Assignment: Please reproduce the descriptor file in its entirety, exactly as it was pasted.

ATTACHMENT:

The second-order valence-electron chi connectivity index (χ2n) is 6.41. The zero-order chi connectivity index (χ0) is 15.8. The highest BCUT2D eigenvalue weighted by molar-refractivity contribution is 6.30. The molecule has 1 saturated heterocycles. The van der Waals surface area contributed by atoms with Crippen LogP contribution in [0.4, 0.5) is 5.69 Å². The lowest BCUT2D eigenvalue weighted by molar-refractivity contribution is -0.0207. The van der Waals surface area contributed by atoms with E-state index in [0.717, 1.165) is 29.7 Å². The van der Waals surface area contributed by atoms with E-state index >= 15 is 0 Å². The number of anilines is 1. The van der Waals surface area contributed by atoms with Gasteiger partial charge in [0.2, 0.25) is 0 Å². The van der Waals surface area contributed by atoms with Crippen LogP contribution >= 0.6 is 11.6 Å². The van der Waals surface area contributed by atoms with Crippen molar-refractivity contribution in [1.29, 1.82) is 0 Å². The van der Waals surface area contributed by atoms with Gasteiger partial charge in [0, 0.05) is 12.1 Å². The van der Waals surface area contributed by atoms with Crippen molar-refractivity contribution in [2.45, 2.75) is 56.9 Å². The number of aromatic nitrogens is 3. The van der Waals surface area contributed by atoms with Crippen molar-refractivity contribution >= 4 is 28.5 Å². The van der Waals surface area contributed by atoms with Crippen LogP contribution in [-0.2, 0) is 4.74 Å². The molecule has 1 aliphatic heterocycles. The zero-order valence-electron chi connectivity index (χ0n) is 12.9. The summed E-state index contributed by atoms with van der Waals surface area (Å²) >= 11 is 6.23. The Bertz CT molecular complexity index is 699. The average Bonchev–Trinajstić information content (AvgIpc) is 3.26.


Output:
The second-order valence-electron chi connectivity index (χ2n) is 6.41. The zero-order chi connectivity index (χ0) is 15.8. The highest BCUT2D eigenvalue weighted by molar-refractivity contribution is 6.30. The molecule has 1 saturated heterocycles. The van der Waals surface area contributed by atoms with Crippen LogP contribution in [0.4, 0.5) is 5.69 Å². The lowest BCUT2D eigenvalue weighted by molar-refractivity contribution is -0.0207. The van der Waals surface area contributed by atoms with E-state index in [0.717, 1.165) is 29.7 Å². The van der Waals surface area contributed by atoms with E-state index >= 15 is 0 Å². The number of anilines is 1. The van der Waals surface area contributed by atoms with Gasteiger partial charge in [0.2, 0.25) is 0 Å². The van der Waals surface area contributed by atoms with Crippen LogP contribution >= 0.6 is 11.6 Å². The van der Waals surface area contributed by atoms with Crippen molar-refractivity contribution in [1.29, 1.82) is 0 Å². The van der Waals surface area contributed by atoms with Gasteiger partial charge in [0, 0.05) is 12.1 Å². The van der Waals surface area contributed by atoms with Crippen molar-refractivity contribution in [2.45, 2.75) is 56.9 Å². The number of aromatic nitrogens is 3. The van der Waals surface area contributed by atoms with Crippen molar-refractivity contribution >= 4 is 28.5 Å². The van der Waals surface area contributed by atoms with Crippen LogP contribution in [-0.2, 0) is 4.74 Å². The molecule has 1 aliphatic heterocycles. The zero-order valence-electron chi connectivity index (χ0n) is 12.9. The summed E-state index contributed by atoms with van der Waals surface area (Å²) >= 11 is 6.23. The Bertz CT molecular complexity index is 699. The average Bonchev–Trinajstić information content (AvgIpc) is 3.26.